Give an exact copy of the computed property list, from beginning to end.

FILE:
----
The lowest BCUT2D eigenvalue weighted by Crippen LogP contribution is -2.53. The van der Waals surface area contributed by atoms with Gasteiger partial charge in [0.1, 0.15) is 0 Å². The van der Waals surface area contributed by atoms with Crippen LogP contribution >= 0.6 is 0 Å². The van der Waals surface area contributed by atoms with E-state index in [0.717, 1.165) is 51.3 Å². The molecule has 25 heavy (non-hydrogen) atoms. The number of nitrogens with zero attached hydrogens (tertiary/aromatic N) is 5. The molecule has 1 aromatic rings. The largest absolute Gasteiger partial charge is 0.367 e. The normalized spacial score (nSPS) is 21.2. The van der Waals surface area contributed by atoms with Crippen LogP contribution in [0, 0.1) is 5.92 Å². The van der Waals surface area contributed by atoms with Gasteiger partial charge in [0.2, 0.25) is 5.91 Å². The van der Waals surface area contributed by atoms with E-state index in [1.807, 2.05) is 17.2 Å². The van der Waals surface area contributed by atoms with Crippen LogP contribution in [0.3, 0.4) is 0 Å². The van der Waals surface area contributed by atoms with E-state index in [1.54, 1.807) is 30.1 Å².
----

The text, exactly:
The lowest BCUT2D eigenvalue weighted by Crippen LogP contribution is -2.53. The van der Waals surface area contributed by atoms with Gasteiger partial charge in [0.1, 0.15) is 0 Å². The van der Waals surface area contributed by atoms with Crippen LogP contribution >= 0.6 is 0 Å². The van der Waals surface area contributed by atoms with E-state index in [0.717, 1.165) is 51.3 Å². The molecule has 25 heavy (non-hydrogen) atoms. The number of nitrogens with zero attached hydrogens (tertiary/aromatic N) is 5. The molecule has 1 aromatic rings. The largest absolute Gasteiger partial charge is 0.367 e. The normalized spacial score (nSPS) is 21.2. The van der Waals surface area contributed by atoms with Crippen LogP contribution in [0, 0.1) is 5.92 Å². The van der Waals surface area contributed by atoms with Gasteiger partial charge in [0.2, 0.25) is 5.91 Å². The van der Waals surface area contributed by atoms with E-state index in [1.807, 2.05) is 17.2 Å². The van der Waals surface area contributed by atoms with Crippen LogP contribution in [0.3, 0.4) is 0 Å². The van der Waals surface area contributed by atoms with E-state index in [1.54, 1.807) is 30.1 Å².